Abstract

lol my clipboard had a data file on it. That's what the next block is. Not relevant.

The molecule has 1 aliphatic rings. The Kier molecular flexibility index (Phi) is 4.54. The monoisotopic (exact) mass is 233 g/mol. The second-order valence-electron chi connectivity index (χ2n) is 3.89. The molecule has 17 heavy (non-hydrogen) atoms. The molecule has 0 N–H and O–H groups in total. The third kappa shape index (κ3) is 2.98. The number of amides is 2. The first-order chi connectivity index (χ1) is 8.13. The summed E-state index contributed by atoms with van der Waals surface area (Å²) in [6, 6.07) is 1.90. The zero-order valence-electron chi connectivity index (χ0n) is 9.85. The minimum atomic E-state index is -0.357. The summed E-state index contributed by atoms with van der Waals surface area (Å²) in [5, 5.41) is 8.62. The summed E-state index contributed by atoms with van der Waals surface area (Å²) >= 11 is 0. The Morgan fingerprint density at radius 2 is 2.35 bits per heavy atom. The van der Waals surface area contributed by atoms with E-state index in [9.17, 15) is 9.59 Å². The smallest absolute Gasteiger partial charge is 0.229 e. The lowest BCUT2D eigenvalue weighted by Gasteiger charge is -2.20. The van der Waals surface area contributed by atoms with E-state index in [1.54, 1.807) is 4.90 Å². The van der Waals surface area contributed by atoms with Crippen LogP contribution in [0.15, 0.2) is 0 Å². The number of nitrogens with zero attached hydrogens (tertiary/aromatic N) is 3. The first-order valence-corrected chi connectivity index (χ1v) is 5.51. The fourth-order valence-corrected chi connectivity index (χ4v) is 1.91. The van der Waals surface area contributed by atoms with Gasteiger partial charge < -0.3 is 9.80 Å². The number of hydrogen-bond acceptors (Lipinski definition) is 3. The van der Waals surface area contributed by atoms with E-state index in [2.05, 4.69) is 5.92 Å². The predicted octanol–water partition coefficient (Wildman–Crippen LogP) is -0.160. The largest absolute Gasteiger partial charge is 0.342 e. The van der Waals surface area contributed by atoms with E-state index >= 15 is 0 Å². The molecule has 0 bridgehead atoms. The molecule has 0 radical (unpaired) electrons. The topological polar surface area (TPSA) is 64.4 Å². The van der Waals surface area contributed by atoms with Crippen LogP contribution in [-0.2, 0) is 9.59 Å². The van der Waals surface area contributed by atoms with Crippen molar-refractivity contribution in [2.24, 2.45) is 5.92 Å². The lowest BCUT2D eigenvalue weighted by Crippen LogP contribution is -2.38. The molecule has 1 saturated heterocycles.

Floating ice deposits (paratills) and grounded ice deposits (orthotills) have been identified on the continental shelf bordering the George V. Coast, East Antarctica. They are recognized on the bases of texture, pebble fabric, presence or absence of fauna, and stratification. The shapes of over 200 clasts taken from these glacial-marine tills indicate transport in basal debris zones. Clast shapes imply passive deposition of paratills from floating ice as supported by other lines of evidence. Deposition of orthotills by melt-out processes is also suggested by clast shape analysis. Melt-out till deposition is untenable on theoretical grounds, however, and a passive form of lodgment till deposition is proposed for orthotills in this area.

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